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Date: 1998-11-19

Paranoia am IT-Arbeitsplatz: Tatstatureingaben registriert

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q/depesche 98.11.19/1
updating 98.11.18/3

Paranoia am IT-Arbeitsplatz: Tatstatureingaben registriert

Laut geltendem US-Recht werfen Angestellte "mit Betreten
des Arbeitsplatzes automatisch ihre Persönlichkeitsrechte in
den Papierkorb und fischen sie erst nach Dienstschluss
wieder heraus" sagt ein Sprecher der American Civil Liberties
Union in dieser auszugsweise wiedergegebenen, sehr langen
Story der Village Voice. Der letzte Schrei im Überwachen
der Angestellten ist sogenanntes "keystroke-monitoring", das
jede Tastatureingabe registriert.

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Matt Goldberg
"One day my manager came into my cube and asked me to
open my e-mail outbox," Goralnik recalls. "Then she made
me open up each e-mail in succession and proceeded to
read them, one by one, standing right behind me at my desk."
According to Jeremy Gruber, legal director of the ACLU's
Task Force on Civil Liberties in the Workplace, situations like
Goralnik's are becoming increasingly common; electronic
monitoring in the workplace is the number one complaint
received by the ACLU. All across the country, companies are
monitoring (if not also restricting) the Internet use of millions
of employees, in many cases without the employees even
knowing about it.

"There's almost no limit to what an employer can do in terms
of watching their employees' activities," Gruber says. "And
it's all legal."
This software— with names like Net Access Manager, Cyber
Patrol Corporate, and Desktop Surveillance— allows
employers to see who their workers correspond with via e-
mail (and what is communicated), what sites they view (or try
to) and what files they download (and from where), not to
mention how long they spend online. In some cases, the
programs can also perform keystroke monitoring, which
enables employers to count the number of keys employees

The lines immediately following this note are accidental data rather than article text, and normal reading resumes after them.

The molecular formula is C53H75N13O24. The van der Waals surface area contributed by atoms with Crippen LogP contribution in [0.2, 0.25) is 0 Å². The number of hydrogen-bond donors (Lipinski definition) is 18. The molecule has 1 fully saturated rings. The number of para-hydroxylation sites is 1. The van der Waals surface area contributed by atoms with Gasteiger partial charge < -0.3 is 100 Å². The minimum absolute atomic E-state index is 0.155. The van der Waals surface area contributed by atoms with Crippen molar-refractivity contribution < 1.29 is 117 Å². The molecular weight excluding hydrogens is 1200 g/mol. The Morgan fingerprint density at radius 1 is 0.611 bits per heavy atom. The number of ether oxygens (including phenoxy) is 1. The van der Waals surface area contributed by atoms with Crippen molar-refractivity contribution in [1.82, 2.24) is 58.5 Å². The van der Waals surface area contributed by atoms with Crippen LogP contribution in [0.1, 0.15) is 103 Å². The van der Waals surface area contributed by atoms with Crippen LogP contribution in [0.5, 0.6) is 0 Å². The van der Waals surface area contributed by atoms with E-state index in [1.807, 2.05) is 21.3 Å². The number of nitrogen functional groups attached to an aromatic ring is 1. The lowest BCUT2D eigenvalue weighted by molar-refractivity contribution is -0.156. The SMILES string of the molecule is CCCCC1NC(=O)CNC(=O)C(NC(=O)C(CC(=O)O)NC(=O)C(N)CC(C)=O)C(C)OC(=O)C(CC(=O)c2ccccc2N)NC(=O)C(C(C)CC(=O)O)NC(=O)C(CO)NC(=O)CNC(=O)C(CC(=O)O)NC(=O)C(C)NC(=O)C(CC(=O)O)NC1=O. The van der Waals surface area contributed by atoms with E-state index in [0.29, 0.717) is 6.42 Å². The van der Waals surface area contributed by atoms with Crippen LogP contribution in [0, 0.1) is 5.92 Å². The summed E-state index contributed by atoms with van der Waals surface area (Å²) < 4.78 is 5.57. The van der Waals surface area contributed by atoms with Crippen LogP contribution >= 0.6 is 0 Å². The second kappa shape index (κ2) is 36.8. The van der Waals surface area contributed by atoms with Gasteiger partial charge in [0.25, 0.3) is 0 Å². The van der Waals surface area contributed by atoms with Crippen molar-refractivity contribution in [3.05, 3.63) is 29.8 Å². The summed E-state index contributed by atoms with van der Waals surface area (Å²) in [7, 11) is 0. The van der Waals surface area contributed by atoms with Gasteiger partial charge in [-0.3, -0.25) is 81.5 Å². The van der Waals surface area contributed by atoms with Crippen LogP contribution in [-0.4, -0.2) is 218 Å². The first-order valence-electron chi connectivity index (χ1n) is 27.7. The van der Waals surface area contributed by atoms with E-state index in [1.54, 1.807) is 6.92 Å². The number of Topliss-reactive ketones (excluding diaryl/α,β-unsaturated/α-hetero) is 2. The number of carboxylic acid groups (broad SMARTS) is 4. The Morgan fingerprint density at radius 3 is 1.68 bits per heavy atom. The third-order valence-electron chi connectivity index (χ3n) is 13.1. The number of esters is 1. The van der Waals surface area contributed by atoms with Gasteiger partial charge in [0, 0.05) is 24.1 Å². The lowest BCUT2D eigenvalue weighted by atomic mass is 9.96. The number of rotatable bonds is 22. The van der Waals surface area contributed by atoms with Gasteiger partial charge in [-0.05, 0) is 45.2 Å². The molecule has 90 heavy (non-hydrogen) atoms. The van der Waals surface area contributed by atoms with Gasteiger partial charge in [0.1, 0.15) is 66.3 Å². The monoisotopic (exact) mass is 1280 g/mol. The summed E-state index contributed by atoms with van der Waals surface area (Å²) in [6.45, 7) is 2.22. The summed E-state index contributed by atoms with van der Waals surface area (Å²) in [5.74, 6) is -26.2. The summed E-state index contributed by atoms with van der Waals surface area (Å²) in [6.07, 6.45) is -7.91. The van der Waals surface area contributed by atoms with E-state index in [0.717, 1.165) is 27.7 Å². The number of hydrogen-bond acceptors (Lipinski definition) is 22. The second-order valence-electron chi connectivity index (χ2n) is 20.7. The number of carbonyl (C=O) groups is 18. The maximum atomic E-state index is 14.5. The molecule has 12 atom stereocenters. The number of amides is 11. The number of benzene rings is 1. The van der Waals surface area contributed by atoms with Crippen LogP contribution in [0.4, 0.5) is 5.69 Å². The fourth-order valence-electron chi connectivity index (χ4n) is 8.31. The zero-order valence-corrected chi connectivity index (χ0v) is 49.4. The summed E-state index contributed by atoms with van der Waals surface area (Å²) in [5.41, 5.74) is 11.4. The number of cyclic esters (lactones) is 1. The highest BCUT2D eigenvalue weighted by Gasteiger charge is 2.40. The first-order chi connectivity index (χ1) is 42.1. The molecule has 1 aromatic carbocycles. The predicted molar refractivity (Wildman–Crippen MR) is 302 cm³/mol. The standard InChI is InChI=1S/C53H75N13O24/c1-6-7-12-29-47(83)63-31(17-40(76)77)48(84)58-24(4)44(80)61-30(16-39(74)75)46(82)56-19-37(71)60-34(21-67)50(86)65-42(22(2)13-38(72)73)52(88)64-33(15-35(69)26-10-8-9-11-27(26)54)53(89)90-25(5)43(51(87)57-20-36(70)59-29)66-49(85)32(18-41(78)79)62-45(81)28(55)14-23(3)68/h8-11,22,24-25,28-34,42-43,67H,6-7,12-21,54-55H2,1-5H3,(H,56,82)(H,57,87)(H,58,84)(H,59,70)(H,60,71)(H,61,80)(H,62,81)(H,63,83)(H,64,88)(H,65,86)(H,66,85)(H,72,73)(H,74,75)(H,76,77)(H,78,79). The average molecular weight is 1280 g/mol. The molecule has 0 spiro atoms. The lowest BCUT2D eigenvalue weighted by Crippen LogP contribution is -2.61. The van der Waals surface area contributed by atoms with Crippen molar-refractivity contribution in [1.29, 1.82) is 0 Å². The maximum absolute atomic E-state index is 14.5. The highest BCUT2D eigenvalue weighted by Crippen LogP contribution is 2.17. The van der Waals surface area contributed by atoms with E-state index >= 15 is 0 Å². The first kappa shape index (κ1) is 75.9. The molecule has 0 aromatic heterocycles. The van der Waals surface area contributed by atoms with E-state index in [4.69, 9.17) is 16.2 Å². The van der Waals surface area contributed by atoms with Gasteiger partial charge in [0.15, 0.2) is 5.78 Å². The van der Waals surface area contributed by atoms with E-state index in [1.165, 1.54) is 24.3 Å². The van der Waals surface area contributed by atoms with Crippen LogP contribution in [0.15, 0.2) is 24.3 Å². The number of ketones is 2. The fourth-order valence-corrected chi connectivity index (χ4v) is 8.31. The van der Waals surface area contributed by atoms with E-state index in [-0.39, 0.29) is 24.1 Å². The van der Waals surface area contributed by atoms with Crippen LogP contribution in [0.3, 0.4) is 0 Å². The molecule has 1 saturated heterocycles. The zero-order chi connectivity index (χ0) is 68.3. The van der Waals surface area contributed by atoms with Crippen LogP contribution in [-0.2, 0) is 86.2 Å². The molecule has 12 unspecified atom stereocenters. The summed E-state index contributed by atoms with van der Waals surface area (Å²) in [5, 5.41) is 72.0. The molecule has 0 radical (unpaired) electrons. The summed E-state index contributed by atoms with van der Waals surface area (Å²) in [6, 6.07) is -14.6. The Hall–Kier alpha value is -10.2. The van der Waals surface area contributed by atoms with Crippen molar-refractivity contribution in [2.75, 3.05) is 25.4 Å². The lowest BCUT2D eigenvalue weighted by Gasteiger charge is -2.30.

hit each minute and to determine how long employees spend
away from their terminals— in the bathroom, for instance.
In a study completed earlier this year by CIO magazine and
the Massachusetts-based research firm ICEX, slightly more
than half of all companies surveyed utilized some sort of
Internet monitoring software.
"The biggest problem we see is people being caught off
guard, doing things they wouldn't normally do if they knew
they were under surveillance," says David Sobel, general
counsel for the Washington, D.C.­based Electronic Privacy
Information Center (EPIC). Examples abound. Recently, a
worker complained to the National Employee Rights Institute
that he'd been fired, despite 20 years of distinguished
service, because he'd used the company e-mail system to
keep track of some informal basketball bets placed by fellow
: the ACLU's Gruber recalls a complaint from an employee
who was immediately terminated after writing an unflattering
(but not libelous or defamatory) e-mail about his boss and
sending it to another employee.

"The courts have generally said that because the computer
system is the property of the employer they can basically do
whatever they want," says EPIC's Sobel.
As Gruber puts it: "When you enter the workplace at nine
you basically throw your copy of the Bill of Rights in the
garbage and fish it out again at five on your way out."

More than half of the companies in the CIO survey have
formal Internet use policies, up from just 31 percent in 1996,
says Rick Swanborg, who oversaw the study. Close to half

prohibit all "nonbusiness" use of the Internet at all times. (In
1996, a little more than a third of companies outlawed all
personal use of the Net.)

Full text

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published on: 1998-11-19
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